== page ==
5. Advanced additive manufacturing (e.g. 3D printing or nanotechnology) (TML, CHA)

Advanced additive manufacturing could lead to various materials, products and forms of capital being cheaper and more broadly accessible, as well as to new varieties of them becoming feasible and quicker to develop. For example, sufficiently advanced 3D printing could destabilize the world by allowing almost anyone to secretly produce terror weapons. If nanotechnology advances rapidly, so that nanofactories can be created, the consequences could be dramatic:20

6. Massive resource glut (TML, TAS, POL, CHA)

By “glut” I don’t necessarily mean that there is too much of a resource. Rather, I mean that the real price falls dramatically. Rapid decreases in the price of important resources have happened before.21 It could happen again via:

My impression is that energy, raw materials, and unskilled labor combined are less than half the cost of computing, so a decrease in the price of one of these (and possibly even all three) would probably not have large direct consequences on the price of computing.28 But a resource glut might lead to general economic prosperity, with many subsequent effects on society, and moreover the cost structure of computing may change in the future, creating a situation where a resource glut could dramatically lower the cost of computing.29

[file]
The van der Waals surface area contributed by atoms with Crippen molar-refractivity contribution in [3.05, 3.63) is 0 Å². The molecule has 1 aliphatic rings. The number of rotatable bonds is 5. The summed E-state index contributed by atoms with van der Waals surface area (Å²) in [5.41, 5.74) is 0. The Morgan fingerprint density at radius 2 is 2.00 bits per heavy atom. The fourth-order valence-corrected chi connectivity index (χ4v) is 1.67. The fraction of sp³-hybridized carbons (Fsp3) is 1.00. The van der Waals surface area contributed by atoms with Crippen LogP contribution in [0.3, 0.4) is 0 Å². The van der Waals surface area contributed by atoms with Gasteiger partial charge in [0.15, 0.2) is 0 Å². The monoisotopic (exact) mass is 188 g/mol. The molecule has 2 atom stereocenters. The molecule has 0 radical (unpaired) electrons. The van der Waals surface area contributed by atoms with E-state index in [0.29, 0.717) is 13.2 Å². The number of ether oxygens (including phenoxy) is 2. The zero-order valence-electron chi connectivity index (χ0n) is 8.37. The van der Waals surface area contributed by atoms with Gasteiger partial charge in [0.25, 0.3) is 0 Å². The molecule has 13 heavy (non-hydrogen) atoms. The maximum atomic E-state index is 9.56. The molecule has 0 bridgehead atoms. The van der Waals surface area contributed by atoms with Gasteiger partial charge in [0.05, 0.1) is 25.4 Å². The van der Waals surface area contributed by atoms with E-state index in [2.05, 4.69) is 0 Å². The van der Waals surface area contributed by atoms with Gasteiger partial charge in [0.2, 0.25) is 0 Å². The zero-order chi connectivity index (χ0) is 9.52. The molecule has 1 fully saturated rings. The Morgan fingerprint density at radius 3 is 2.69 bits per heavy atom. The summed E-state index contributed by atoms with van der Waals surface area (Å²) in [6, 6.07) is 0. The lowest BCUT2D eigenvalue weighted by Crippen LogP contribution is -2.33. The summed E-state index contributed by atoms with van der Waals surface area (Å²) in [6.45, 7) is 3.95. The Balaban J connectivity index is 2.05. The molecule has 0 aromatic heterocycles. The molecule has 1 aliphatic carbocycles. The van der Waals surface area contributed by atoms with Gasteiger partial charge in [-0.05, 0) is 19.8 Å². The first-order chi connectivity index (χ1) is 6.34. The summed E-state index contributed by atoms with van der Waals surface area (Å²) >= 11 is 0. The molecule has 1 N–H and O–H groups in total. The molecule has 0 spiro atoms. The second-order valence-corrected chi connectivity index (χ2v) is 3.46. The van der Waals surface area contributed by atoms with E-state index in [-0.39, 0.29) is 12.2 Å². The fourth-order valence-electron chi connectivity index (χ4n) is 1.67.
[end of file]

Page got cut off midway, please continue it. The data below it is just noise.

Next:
7. Hardware overhang (TML, TAS, POL)

Hardware overhang refers to a situation where large quantities of computing hardware can be diverted to running powerful AI systems as soon as the AI software is developed.

If advanced AGI (or some other powerful software) appears during a period of hardware overhang, its capabilities and prominence in the world could grow very quickly.

8. Hardware underhang (TML, TAS, POL)

The opposite of hardware overhang might happen. Researchers may understand how to build advanced AGI at a time when the requisite hardware is not yet available.  For example, perhaps the relevant AI research will involve expensive chips custom-built for the particular AI architecture being trained.